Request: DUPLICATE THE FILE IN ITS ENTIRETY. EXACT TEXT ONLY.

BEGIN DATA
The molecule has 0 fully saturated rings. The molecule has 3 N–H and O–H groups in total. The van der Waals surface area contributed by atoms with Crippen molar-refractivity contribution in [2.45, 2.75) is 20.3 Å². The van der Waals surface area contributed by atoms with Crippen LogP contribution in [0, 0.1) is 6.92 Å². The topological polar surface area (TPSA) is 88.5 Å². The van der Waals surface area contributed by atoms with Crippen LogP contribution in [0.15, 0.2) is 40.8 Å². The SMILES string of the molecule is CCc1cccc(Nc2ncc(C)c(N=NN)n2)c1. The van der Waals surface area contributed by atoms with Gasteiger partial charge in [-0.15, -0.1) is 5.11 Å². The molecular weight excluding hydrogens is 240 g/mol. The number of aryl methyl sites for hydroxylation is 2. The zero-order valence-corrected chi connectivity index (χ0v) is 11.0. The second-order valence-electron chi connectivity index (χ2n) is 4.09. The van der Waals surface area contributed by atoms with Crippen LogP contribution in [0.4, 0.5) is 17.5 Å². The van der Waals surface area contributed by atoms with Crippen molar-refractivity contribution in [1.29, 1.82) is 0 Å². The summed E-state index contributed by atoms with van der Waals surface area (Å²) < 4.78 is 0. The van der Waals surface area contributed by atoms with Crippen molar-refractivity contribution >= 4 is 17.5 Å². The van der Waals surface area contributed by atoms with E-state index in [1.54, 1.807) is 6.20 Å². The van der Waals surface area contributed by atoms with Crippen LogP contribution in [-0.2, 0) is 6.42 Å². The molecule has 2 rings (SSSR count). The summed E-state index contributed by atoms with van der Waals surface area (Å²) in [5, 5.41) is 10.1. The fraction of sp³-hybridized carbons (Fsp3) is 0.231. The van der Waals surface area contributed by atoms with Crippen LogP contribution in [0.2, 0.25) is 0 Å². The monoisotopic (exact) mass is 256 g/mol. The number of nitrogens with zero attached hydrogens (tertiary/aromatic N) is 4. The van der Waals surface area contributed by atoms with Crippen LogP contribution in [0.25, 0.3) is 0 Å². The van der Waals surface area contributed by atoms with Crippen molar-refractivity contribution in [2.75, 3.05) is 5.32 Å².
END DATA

The molecule has 0 fully saturated rings. The molecule has 3 N–H and O–H groups in total. The van der Waals surface area contributed by atoms with Crippen molar-refractivity contribution in [2.45, 2.75) is 20.3 Å². The van der Waals surface area contributed by atoms with Crippen LogP contribution in [0, 0.1) is 6.92 Å². The topological polar surface area (TPSA) is 88.5 Å². The van der Waals surface area contributed by atoms with Crippen LogP contribution in [0.15, 0.2) is 40.8 Å². The SMILES string of the molecule is CCc1cccc(Nc2ncc(C)c(N=NN)n2)c1. The van der Waals surface area contributed by atoms with Gasteiger partial charge in [-0.15, -0.1) is 5.11 Å². The molecular weight excluding hydrogens is 240 g/mol. The number of aryl methyl sites for hydroxylation is 2. The zero-order valence-corrected chi connectivity index (χ0v) is 11.0. The second-order valence-electron chi connectivity index (χ2n) is 4.09. The van der Waals surface area contributed by atoms with Crippen LogP contribution in [0.4, 0.5) is 17.5 Å². The van der Waals surface area contributed by atoms with Crippen molar-refractivity contribution in [1.29, 1.82) is 0 Å². The summed E-state index contributed by atoms with van der Waals surface area (Å²) < 4.78 is 0. The van der Waals surface area contributed by atoms with Crippen molar-refractivity contribution >= 4 is 17.5 Å². The van der Waals surface area contributed by atoms with E-state index in [1.54, 1.807) is 6.20 Å². The van der Waals surface area contributed by atoms with Crippen LogP contribution in [-0.2, 0) is 6.42 Å². The molecule has 2 rings (SSSR count). The summed E-state index contributed by atoms with van der Waals surface area (Å²) in [5, 5.41) is 10.1. The fraction of sp³-hybridized carbons (Fsp3) is 0.231. The van der Waals surface area contributed by atoms with Crippen LogP contribution in [0.2, 0.25) is 0 Å². The monoisotopic (exact) mass is 256 g/mol. The number of nitrogens with zero attached hydrogens (tertiary/aromatic N) is 4. The van der Waals surface area contributed by atoms with Crippen LogP contribution in [0.25, 0.3) is 0 Å². The van der Waals surface area contributed by atoms with Crippen molar-refractivity contribution in [2.75, 3.05) is 5.32 Å².